The Use of Computer Decision Support for Pediatric Obstructive Sleep Apnea Detection in Primary Care

Sarah Honaker, Ashley Street, Ameet S. Daftary, Stephen Downs

Research output: Contribution to journalArticle

Abstract

STUDY OBJECTIVES: To (1) describe outcomes from a computer decision support system (CDSS) for pediatric obstructive sleep apnea (OSA) detection in primary care; and (2) identity the prevalence of children meeting criteria for an OSA referral. METHODS: A CDSS for OSA was implemented in two urban primary care clinics. Parents of children (age 2 to 11 years) presenting to the clinic were asked if their child snored regularly, with a positive response resulting in six additional OSA screening items. Primary care providers (PCPs) received a prompt for all snoring children, listing applicable OSA signs and symptoms and recommending further evaluation and referral for OSA. RESULTS: A total of 2,535 children were screened for snoring, identifying 475 snoring children (18.7%). Among snoring children, PCPs referred 40 (15.4%) for further evaluation. The prevalence of additional OSA signs and symptoms ranged from 3.5% for underweight to 43.7% for overweight. A total of 74.7% of snoring children had at least one additional sign or symptom and thus met American Academy of Pediatrics guidelines criteria for an OSA referral. CONCLUSIONS: A CDSS can be used to support PCPs in identifying children at risk for OSA. Most snoring children met criteria for further evaluation. It will be important to further evaluate this referral threshold as well as the readiness of the sleep medicine field to meet this need. CLINICAL TRIALS REGISTRATION: Registry: ClinicalTrials.gov, Title: Evidence-based Diagnosis and Management of Pediatric Obstructive Sleep Apnea in Primary Care, Identifier: NCT02781376, URL: https://clinicaltrials.gov/ct2/show/NCT02781376.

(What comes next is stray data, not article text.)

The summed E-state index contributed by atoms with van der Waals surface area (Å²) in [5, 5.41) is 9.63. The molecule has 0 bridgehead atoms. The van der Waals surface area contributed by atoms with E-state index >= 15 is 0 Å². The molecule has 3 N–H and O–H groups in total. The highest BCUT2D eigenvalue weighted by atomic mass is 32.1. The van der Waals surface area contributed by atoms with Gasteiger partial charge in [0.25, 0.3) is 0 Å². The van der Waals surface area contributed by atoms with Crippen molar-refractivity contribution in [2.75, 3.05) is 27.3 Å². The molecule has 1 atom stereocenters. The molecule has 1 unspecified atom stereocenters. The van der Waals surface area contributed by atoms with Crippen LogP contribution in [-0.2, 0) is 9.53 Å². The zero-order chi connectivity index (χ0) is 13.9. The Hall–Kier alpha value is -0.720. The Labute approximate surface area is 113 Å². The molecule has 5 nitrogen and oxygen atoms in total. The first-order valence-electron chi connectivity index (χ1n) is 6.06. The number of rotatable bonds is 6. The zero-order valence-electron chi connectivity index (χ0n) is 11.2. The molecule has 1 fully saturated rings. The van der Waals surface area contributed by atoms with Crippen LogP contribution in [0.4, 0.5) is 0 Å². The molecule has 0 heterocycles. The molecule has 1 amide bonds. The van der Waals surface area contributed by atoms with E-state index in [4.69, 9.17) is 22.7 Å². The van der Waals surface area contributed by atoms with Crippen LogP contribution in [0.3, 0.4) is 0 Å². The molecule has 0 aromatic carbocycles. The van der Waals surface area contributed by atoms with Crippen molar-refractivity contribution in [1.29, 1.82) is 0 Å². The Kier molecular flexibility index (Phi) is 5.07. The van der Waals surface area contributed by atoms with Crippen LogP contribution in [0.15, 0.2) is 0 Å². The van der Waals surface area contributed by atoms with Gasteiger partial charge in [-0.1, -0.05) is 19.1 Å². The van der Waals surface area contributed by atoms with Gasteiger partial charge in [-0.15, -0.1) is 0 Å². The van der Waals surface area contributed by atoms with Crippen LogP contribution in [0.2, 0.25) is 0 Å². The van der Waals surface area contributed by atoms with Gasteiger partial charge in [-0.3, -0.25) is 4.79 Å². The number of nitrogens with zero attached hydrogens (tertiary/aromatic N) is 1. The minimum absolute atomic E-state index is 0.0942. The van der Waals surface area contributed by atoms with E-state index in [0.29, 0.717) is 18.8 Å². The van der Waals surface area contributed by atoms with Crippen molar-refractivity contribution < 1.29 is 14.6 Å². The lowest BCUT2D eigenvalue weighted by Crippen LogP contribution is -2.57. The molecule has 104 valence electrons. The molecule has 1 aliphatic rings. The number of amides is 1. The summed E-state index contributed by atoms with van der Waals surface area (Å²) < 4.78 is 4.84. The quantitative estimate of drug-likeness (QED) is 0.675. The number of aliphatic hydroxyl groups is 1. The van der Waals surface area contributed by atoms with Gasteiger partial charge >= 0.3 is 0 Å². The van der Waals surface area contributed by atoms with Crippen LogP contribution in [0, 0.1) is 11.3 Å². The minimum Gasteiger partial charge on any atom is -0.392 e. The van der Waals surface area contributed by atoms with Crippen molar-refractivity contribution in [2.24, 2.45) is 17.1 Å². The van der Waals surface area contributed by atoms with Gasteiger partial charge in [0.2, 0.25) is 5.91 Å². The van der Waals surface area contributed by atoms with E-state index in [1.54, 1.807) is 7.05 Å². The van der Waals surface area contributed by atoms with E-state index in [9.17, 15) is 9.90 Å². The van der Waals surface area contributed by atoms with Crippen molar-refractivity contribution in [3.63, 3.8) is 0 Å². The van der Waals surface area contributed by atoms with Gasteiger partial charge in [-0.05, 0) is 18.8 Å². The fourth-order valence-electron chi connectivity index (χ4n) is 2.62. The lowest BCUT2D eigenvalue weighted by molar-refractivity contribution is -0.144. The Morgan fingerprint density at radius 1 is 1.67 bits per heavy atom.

Original languageEnglish (US)
Pages (from-to)453-462
Number of pages10
JournalJournal of clinical sleep medicine : JCSM : official publication of the American Academy of Sleep Medicine
Volume15
Issue number3
DOIs
StatePublished - Mar 15 2019

Fingerprint

Obstructive Sleep Apnea
Primary Health Care
Snoring
Pediatrics
Referral and Consultation
Signs and Symptoms
Thinness
Child Care
Registries
Sleep
Parents
Medicine
Clinical Trials
Guidelines

Keywords

  • computer decision support
  • obstructive sleep apnea
  • pediatrics
  • primary care
  • sleep disorders
  • snoring

ASJC Scopus subject areas

  • Pulmonary and Respiratory Medicine
  • Neurology
  • Clinical Neurology

Cite this

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title = "The Use of Computer Decision Support for Pediatric Obstructive Sleep Apnea Detection in Primary Care",